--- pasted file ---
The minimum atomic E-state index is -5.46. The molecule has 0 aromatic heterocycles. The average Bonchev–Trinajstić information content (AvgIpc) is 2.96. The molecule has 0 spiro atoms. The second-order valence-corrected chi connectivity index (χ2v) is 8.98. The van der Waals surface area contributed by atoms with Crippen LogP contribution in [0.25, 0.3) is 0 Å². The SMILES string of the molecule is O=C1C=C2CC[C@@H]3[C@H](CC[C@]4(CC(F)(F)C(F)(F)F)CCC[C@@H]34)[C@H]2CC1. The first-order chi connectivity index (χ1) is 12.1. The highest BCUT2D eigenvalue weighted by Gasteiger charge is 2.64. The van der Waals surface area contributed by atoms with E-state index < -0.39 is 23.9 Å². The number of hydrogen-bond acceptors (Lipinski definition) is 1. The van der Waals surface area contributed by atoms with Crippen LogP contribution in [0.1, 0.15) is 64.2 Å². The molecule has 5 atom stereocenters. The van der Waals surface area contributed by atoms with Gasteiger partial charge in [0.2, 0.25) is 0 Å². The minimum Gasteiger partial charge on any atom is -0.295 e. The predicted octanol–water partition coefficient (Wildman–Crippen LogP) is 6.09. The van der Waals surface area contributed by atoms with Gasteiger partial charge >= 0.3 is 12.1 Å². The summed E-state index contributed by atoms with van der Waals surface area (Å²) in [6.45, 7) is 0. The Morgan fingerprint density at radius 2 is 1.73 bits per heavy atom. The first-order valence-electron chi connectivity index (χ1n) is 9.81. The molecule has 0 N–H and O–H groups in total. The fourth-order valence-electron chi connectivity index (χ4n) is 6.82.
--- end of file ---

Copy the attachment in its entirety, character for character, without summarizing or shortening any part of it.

The minimum atomic E-state index is -5.46. The molecule has 0 aromatic heterocycles. The average Bonchev–Trinajstić information content (AvgIpc) is 2.96. The molecule has 0 spiro atoms. The second-order valence-corrected chi connectivity index (χ2v) is 8.98. The van der Waals surface area contributed by atoms with Crippen LogP contribution in [0.25, 0.3) is 0 Å². The SMILES string of the molecule is O=C1C=C2CC[C@@H]3[C@H](CC[C@]4(CC(F)(F)C(F)(F)F)CCC[C@@H]34)[C@H]2CC1. The first-order chi connectivity index (χ1) is 12.1. The highest BCUT2D eigenvalue weighted by Gasteiger charge is 2.64. The van der Waals surface area contributed by atoms with E-state index < -0.39 is 23.9 Å². The number of hydrogen-bond acceptors (Lipinski definition) is 1. The van der Waals surface area contributed by atoms with Crippen LogP contribution in [0.1, 0.15) is 64.2 Å². The molecule has 5 atom stereocenters. The van der Waals surface area contributed by atoms with Gasteiger partial charge in [0.2, 0.25) is 0 Å². The minimum Gasteiger partial charge on any atom is -0.295 e. The predicted octanol–water partition coefficient (Wildman–Crippen LogP) is 6.09. The van der Waals surface area contributed by atoms with Gasteiger partial charge >= 0.3 is 12.1 Å². The summed E-state index contributed by atoms with van der Waals surface area (Å²) in [6.45, 7) is 0. The Morgan fingerprint density at radius 2 is 1.73 bits per heavy atom. The first-order valence-electron chi connectivity index (χ1n) is 9.81. The molecule has 0 N–H and O–H groups in total. The fourth-order valence-electron chi connectivity index (χ4n) is 6.82.